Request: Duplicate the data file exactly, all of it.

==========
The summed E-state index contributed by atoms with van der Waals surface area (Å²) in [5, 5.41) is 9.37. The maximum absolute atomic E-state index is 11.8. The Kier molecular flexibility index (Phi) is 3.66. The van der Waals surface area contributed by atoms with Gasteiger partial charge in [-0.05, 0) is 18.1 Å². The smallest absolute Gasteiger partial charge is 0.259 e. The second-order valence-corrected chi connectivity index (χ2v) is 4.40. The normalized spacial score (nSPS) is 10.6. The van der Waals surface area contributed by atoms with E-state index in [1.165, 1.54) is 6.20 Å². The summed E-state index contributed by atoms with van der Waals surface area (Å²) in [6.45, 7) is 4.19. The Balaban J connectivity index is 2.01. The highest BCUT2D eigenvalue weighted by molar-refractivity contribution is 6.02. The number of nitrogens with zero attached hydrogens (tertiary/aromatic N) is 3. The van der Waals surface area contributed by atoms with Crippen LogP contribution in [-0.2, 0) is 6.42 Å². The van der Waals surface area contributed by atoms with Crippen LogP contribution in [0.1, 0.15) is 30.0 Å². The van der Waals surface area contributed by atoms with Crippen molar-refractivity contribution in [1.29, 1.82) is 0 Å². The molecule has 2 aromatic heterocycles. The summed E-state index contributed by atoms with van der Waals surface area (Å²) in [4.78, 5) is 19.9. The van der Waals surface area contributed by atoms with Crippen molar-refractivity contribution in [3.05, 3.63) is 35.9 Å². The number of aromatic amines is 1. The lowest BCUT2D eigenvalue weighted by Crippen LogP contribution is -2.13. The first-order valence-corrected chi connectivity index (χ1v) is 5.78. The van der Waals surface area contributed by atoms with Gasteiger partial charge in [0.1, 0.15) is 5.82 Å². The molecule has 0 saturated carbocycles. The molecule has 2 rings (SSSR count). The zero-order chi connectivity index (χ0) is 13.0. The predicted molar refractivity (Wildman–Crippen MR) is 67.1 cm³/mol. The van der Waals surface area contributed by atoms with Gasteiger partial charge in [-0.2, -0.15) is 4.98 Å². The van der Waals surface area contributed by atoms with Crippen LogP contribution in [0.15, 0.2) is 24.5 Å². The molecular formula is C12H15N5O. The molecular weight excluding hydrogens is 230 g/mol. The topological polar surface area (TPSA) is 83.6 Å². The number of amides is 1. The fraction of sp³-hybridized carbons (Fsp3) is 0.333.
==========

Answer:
The summed E-state index contributed by atoms with van der Waals surface area (Å²) in [5, 5.41) is 9.37. The maximum absolute atomic E-state index is 11.8. The Kier molecular flexibility index (Phi) is 3.66. The van der Waals surface area contributed by atoms with Gasteiger partial charge in [-0.05, 0) is 18.1 Å². The smallest absolute Gasteiger partial charge is 0.259 e. The second-order valence-corrected chi connectivity index (χ2v) is 4.40. The normalized spacial score (nSPS) is 10.6. The van der Waals surface area contributed by atoms with E-state index in [1.165, 1.54) is 6.20 Å². The summed E-state index contributed by atoms with van der Waals surface area (Å²) in [6.45, 7) is 4.19. The Balaban J connectivity index is 2.01. The highest BCUT2D eigenvalue weighted by molar-refractivity contribution is 6.02. The number of nitrogens with zero attached hydrogens (tertiary/aromatic N) is 3. The van der Waals surface area contributed by atoms with Crippen LogP contribution in [-0.2, 0) is 6.42 Å². The van der Waals surface area contributed by atoms with Crippen LogP contribution in [0.1, 0.15) is 30.0 Å². The van der Waals surface area contributed by atoms with Crippen molar-refractivity contribution in [1.29, 1.82) is 0 Å². The molecule has 2 aromatic heterocycles. The summed E-state index contributed by atoms with van der Waals surface area (Å²) in [4.78, 5) is 19.9. The van der Waals surface area contributed by atoms with Crippen molar-refractivity contribution in [3.05, 3.63) is 35.9 Å². The number of aromatic amines is 1. The lowest BCUT2D eigenvalue weighted by Crippen LogP contribution is -2.13. The first-order valence-corrected chi connectivity index (χ1v) is 5.78. The van der Waals surface area contributed by atoms with Gasteiger partial charge in [0.1, 0.15) is 5.82 Å². The molecule has 0 saturated carbocycles. The molecule has 2 rings (SSSR count). The zero-order chi connectivity index (χ0) is 13.0. The predicted molar refractivity (Wildman–Crippen MR) is 67.1 cm³/mol. The van der Waals surface area contributed by atoms with Gasteiger partial charge in [-0.2, -0.15) is 4.98 Å². The van der Waals surface area contributed by atoms with Crippen LogP contribution in [0.15, 0.2) is 24.5 Å². The molecular formula is C12H15N5O. The molecular weight excluding hydrogens is 230 g/mol. The topological polar surface area (TPSA) is 83.6 Å². The number of amides is 1. The fraction of sp³-hybridized carbons (Fsp3) is 0.333.